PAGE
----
Responding to Mr Denton
We hear a lot these days about bias in the media. I find it confusing sometimes that what seems to be claimed as evidence of such bias is really little more than the journalist expressing an opinion or following an editorial line.
In terms of euthanasia The Melbourne Age newspaper, for example, has editorialised its support a number of times. It makes no secret of that. When dealing with their senior journalists as I have from time to time, I remain aware of their position but, nevertheless, confident that, even so, they will represent what I say accurately. I have never had cause to complain.
There are clearly some journalists whose names, over the years, have become synonymous with ideals like, honesty, integrity etc., whose status – regardless of their opinions – evokes the highest aspirations of the journalistic classes.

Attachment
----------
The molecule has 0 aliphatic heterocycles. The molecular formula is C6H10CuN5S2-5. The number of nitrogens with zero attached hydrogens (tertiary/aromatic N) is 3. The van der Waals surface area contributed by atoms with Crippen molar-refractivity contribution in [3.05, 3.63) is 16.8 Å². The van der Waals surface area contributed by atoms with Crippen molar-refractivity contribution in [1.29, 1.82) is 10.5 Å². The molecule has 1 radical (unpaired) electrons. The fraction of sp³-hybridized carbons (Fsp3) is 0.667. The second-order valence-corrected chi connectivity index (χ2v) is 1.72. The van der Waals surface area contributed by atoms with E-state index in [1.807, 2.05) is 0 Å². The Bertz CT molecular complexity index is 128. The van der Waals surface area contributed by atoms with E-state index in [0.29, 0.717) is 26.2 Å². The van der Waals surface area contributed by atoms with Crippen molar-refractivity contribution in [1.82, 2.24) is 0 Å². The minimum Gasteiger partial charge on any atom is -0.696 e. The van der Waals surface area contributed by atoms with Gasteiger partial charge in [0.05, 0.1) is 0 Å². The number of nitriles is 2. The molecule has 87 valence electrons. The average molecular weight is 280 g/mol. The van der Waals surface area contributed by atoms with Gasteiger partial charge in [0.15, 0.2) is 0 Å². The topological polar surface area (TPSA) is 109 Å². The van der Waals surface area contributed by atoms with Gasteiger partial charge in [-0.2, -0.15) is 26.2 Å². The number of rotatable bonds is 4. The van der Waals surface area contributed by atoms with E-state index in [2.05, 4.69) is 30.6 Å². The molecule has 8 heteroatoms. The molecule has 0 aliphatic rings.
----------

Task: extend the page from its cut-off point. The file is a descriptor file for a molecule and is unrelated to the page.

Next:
It was with such an ideal in mind that I happily accepted a last minute request from Andrew Denton to attend the anti-euthanasia symposium I chaired in Adelaide in May this year. When we finally met at the venue, Denton was upfront about his inclination to support assisted suicide but promised us a ‘fair hearing’ in what he explained would be a series of podcast programs.
We called the event: “Standing Strong, Together” because we wanted to help educate and unify people who oppose euthanasia. It was less about the ‘why’ than it was about the ‘how’; more about what can be achieved in working together than about the arguments against euthanasia and assisted suicide per se. After all, this was an event for those that oppose euthanasia, so some assumptions could be made about attendee’s level of understanding. Still, I thought, Denton would get some grasp of our reasoning through the breadth and diversity of our speaking roster. Some of my international colleagues whom Denton interviewed at the symposium said to me at the time that they thought he was campaigning hard for euthanasia. Given my then opinion of his work, I dismissed these comments. After all, they did not know who Denton was and their judgement was therefore, lacking the full picture – or so I thought.